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The Roadmap to Customer Success Excellence

Allyson White | October 31, 2016| 1 min. read

Cram the last suitcase into the car trunk, check that the last bathroom light is switched off, and the front door locked.  Take a deep breath as you back out of the driveway and hit the road.  With a mix of excitement, anticipation and uncertainty, you’re on your way!

The first thing you pull out is your google maps, waze and planned itinerary.  You’ve flagged the local eateries and recommended attractions en route.  You’re in the driver’s seat, and it’s time for an adventure - one mile down and 3,000 to go.

Building and scaling a Customer Success motion is like a long road trip, and there are rarely shortcuts.  You must pack the car, outline your route and milestones, and get the internal team on board.  As a Customer Success executive, you are an explorer – leading your organization and customers and charting new paths for customer engagement in the Cloud Era. 

By working with SaaS companies across our portfolio, Insight has identified the potholes, traffic jams, and hidden turns on the road to Customer Success excellence.

Our roadmap provides a guide whether you’re on a new journey to introduce or revamp your Customer Success motion, or, you are searching for a more efficient route to Customer Success outcomes.

Buckle up and don’t forget your CS roadmap!   


1Churn is the number or percentage of customers that cancel (or reduce) their subscription over a specific time period.  SaaS companies calculate three types of churn - gross dollar7, net dollar8, and logo9 to understand customer behavior.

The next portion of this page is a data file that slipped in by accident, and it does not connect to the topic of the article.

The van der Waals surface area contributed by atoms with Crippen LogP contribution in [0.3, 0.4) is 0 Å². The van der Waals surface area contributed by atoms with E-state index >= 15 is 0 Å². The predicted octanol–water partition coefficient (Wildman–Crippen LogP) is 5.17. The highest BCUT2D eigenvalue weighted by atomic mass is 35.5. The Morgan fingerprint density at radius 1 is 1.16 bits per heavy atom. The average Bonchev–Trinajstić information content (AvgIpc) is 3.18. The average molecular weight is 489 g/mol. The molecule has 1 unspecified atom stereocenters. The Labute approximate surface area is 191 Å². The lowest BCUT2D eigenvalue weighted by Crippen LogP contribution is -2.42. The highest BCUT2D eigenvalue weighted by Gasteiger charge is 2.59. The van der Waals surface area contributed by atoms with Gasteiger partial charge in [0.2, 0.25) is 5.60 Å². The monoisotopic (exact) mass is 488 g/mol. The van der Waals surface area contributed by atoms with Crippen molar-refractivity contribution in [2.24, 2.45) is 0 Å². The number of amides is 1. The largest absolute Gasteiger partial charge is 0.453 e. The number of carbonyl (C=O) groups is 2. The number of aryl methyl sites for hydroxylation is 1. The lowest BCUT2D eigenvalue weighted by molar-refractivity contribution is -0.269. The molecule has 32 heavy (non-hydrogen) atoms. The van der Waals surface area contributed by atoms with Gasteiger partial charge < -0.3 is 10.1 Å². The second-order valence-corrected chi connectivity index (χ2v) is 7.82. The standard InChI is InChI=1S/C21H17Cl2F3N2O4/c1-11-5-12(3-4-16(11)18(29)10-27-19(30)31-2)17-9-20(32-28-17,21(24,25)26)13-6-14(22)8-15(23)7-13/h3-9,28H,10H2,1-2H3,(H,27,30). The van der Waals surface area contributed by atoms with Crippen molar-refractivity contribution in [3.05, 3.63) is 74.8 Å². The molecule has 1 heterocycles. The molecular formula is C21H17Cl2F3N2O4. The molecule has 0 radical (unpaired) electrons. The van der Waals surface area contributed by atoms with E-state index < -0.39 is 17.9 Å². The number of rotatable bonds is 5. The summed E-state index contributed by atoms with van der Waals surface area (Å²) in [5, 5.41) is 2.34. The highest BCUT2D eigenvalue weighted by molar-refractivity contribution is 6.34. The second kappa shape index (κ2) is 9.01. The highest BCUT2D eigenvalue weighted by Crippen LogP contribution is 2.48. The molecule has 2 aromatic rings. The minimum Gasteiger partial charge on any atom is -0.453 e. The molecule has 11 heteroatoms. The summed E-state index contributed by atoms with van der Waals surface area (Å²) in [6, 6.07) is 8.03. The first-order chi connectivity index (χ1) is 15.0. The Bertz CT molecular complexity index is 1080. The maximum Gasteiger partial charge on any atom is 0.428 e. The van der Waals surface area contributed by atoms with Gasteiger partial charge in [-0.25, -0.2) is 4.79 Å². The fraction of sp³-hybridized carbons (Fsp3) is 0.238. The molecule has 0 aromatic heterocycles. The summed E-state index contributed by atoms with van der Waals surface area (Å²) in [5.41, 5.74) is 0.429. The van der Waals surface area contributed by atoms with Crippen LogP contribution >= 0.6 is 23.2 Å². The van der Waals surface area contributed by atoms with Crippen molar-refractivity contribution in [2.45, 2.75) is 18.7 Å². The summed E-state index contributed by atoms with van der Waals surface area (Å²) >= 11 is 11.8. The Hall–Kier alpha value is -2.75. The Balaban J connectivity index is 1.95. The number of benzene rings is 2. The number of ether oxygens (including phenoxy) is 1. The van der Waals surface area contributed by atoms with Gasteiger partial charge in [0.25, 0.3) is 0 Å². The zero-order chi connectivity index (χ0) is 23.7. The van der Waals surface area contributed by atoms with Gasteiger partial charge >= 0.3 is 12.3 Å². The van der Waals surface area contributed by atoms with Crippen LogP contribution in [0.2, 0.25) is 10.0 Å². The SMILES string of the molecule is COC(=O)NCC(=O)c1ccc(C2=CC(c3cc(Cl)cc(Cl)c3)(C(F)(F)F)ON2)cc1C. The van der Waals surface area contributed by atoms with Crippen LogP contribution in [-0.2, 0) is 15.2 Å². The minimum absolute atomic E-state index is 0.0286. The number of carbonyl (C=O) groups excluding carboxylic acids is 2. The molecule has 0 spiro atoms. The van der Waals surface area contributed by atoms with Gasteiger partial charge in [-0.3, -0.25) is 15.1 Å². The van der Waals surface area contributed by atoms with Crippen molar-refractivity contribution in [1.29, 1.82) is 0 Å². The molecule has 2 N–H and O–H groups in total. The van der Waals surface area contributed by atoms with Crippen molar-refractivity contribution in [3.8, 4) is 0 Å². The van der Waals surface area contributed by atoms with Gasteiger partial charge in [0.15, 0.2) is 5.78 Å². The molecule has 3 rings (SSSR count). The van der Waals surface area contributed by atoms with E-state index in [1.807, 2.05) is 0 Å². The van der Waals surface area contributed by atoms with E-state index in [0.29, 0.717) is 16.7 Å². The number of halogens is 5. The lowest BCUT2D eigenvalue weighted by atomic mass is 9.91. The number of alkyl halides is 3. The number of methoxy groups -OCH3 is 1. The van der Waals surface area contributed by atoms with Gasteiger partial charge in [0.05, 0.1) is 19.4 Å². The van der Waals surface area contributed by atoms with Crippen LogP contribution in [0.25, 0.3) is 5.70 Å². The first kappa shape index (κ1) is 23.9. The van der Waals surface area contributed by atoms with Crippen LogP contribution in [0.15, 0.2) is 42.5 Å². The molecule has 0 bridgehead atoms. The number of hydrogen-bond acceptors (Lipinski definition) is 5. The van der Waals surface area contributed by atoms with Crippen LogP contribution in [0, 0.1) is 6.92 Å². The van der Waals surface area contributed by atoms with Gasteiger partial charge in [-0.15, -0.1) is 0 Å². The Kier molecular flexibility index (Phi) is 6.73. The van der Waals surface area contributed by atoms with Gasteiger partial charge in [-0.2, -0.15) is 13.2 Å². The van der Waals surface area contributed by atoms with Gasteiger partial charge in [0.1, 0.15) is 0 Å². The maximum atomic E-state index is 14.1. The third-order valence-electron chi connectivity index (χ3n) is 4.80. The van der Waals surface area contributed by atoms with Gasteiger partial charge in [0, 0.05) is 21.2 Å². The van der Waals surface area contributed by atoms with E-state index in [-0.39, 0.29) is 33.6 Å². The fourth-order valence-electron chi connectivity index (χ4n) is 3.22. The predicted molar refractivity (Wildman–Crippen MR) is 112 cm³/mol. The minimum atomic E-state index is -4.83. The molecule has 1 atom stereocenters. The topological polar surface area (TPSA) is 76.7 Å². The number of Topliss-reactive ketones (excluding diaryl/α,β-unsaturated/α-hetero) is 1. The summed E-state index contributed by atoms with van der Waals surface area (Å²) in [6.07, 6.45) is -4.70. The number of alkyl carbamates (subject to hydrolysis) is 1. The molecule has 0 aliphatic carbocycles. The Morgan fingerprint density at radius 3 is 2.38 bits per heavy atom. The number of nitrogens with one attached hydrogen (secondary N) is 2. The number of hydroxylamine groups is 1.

As the Customer Success leader, calculate your 3 churn metrics and establish a baseline.

Then, investigate the reasons why customers are leaving (or reducing spend).   List all the reason that customers churn.  Common culprits include service has not delivered expected value and relationship changes (e.g., loss of sponsor, lack of senior stakeholder engagement, etc.).  Classify the reasons as controllable and uncontrollable. 

  • Controllable churn are factors that a CSM or other part of the business can influence.  An example is “customer did not see value” or “customer chose a competitor.”
  • Uncontrollable churn are factors which CSM intervention cannot change.  Common examples of uncontrollable churn are M&A or bankruptcy.          

Churn analysis is the process of dissecting your churn metrics to understand why customers are leaving (or expanding) and when they are leaving (or expanding) in order to build a realistic intervention plan. Churn analysis is the foundation for setting KPIs and achievable targets for your Customer Success team.

2Onboarding is the process through which customers learn to use your service and start to see business value.  Customers who successfully onboard adopt your service.  Adoption means the customer has incorporated your service into their workflow.  Onboarding typically occurs in the first 30 – 90 days of the customer relationship (depending on nature of your service).   Best-in-class Customer Success teams constantly strive to shorten the onboarding time as well as the time it takes customer to first see value from the service. Want Advanced Tips?  Read TSIA’s blog post – 3 Levels of Customer Adoption Explained